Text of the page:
When a Steelers legend takes time out of his retirement press conference to tell you to stick with the team, it's probably a good indication that you should listen.
Such was the case when Hines Ward issued a piece of advice to Mike Wallace, who is a restricted free agent and could leave if he signs an offer sheet with another team and Pittsburgh declines to match it.
During a news conference announcing his retirement, Ward said, "I told Mike, you may get a chance to go other places, but there's not another place like Pittsburgh."
Ward, however, seems to be the exception to the rule when it comes to the Steelers and wide receivers. The Steelers have only re-signed one receiver to a long-term contract in the free-agency era, and it's Ward.
But since Wallace's career has followed a similar trajectory, it's not out of the question that he could become the second exception.
Wallace, like Ward, was selected in the third round of the NFL draft from an SEC school, and his production has been crucial for Pittsburgh over the last two seasons, particularly as the team has transitioned to a pass-heavy offense.
In his Pro Bowl season in 2011, Wallace had 72 receptions, 1,193 yards, eight touchdowns and just one fumble.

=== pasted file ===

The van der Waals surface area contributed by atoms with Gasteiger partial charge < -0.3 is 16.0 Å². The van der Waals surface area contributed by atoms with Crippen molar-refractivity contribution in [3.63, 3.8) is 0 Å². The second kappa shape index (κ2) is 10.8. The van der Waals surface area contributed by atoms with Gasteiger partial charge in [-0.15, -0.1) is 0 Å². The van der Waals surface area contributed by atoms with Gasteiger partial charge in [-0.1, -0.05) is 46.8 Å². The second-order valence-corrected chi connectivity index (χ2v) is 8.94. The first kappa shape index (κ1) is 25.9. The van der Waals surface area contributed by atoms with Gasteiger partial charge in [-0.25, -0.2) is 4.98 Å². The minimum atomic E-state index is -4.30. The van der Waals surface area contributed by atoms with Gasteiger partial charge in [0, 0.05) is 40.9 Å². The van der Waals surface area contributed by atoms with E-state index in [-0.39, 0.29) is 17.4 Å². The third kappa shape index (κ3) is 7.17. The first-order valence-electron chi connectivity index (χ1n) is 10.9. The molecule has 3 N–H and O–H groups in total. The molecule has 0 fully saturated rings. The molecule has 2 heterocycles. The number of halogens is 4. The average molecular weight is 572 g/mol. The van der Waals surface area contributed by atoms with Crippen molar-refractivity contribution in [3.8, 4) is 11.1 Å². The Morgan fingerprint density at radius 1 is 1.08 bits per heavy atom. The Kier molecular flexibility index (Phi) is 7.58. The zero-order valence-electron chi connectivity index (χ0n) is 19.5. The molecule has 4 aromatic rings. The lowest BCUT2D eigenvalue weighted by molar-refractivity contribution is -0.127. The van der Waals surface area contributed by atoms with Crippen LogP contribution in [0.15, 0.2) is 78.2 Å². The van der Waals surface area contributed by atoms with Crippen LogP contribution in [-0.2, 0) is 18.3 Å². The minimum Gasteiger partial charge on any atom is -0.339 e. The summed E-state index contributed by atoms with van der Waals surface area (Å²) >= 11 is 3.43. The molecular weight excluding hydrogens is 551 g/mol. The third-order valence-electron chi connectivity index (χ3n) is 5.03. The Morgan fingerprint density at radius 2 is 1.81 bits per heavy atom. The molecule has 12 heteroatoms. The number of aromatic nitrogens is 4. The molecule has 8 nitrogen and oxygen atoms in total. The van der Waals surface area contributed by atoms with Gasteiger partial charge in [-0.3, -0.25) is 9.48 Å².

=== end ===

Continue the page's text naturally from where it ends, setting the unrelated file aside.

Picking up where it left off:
Ward's numbers in 2002, his best season, resemble Wallace's: He had 112 receptions, 1,329 yards, 12 touchdowns and one fumble.
It's obvious that Ward regrets nothing about his time in Pittsburgh and values everything the franchise did for him. He elaborated to the Pittsburgh Tribune-Review's Scott Brown and urged his fellow wideout to consider every piece of the Pittsburgh package, not just the money:
I'm always going to be his biggest fan, but it is a very special place to play here and I have been blessed to have played all 14 years here, so I just told Mike to keep it in that perspective.
All too often, the NFL—and the world of professional sports in general—is too focused on the finances and not enough on the player-team relationship, and that goes both ways.
Someone like Peyton Manning got cut from the franchise he built up from the ground because his general manager thought paying him so much money was becoming too risky.
It's just nice to hear a player pull an anti-Rod Tidwell and say it doesn't have to be about all about the money; it can be about your love for a team, a franchise and a fanbase.
The Steelers are a team that puts the proper pieces in place to win, and Wallace, after being a part of that for the last three years, should have no desire to walk away.